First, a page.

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This volume is the first comprehensive study of the “conservative turn” in Russia under Putin. Its fifteen chapters, written by renowned specialists in the field, provide a focused examination of what Russian conservatism is and how it works. The book features in-depth discussions of the historical dimensions of conservatism, the contemporary international context, the theoretical conceptualization of conservatism, and empirical case studies. Among various issues covered by the volume are the geopolitical and religious dimensions of conservatism and the conservative perspective on Russian history and the politics of memory. The authors show that conservative ideology condenses and reworks a number of discussions about Russia’s identity and its place in the world.

Contributors include: Katharina Bluhm, Per-Arne Bodin, Alicja Curanović, Ekaterina Grishaeva, Caroline Hill, Irina Karlsohn, Marlene Laruelle, Mikhail N. Lukianov, Kåre Johan Mjør, Alexander Pavlov, Susanna Rabow-Edling, Andrey Shishkov, Victor Shnirelman, Mikhail Suslov, and Dmitry Uzlaner
Religious and Sexual Nationalisms in Central and Eastern Europe: Gods, Gays, and Governments. presents case studies from some ten countries that serve to explore the ways in which religion, nationalism, and (homo)sexuality intersect in public discourse. It shows how religious leaders, political and social movements, LGBT-organizations, governments, and media negotiate the powers of religion and state in taking position regarding sexual diversity. These negotiations are as much about sexual morality as they are about national identity, anti-EU sentiments, and the efforts of religious institutions to regain power in post-communist societies.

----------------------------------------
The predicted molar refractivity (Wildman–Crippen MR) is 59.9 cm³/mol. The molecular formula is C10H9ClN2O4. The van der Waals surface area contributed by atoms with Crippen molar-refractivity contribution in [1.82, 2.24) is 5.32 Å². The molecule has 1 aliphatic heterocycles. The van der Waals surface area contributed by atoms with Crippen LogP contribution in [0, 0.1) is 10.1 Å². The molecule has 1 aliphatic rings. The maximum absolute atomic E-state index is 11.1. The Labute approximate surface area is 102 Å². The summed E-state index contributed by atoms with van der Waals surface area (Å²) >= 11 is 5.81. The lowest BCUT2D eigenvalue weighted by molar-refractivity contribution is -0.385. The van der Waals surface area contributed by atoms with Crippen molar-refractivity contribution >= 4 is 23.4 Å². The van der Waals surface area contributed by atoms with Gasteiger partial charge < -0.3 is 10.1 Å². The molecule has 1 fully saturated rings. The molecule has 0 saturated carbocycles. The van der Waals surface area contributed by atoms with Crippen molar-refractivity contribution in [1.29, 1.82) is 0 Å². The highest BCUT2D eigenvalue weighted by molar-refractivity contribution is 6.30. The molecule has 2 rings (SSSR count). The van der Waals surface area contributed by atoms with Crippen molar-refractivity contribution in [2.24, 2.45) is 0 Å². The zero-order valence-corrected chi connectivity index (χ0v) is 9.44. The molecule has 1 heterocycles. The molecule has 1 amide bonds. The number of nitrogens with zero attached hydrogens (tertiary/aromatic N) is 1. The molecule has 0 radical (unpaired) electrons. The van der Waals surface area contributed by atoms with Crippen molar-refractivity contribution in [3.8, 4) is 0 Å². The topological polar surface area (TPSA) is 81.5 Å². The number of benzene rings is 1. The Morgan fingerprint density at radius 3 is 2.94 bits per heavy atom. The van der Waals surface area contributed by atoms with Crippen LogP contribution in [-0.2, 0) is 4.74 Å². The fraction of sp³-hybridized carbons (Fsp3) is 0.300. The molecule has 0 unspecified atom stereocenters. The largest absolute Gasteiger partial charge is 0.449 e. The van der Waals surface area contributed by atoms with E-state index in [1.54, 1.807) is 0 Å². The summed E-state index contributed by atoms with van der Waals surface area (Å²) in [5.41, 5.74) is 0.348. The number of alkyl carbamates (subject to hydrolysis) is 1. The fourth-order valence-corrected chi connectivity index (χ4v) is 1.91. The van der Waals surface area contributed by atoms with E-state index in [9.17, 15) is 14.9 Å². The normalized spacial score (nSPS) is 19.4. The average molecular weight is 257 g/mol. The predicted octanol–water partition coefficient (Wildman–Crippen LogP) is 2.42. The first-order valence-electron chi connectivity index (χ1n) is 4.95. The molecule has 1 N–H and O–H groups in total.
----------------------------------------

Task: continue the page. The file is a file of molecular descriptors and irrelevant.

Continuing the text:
The Armenian Apocalyptic Tradition: A Comparative Perspective comprises a collection of essays on apocalyptic literature in the Armenian tradition. This collection is unprecedented in its subject and scope and employs a comparative approach that situates the Armenian apocalyptic tradition within a broader context. The topics in this volume include the role of apocalyptic literature and apocalypticism in the conversion of the Armenians to Christianity, apocalyptic ideology and holy war, the significance of the Book of Daniel in Armenian thought, the reception of the Apocalypse of Ps.-Methodius in Armenian, the role of apocalyptic literature in political ideologies, and the expression of apocalypticism in the visual arts.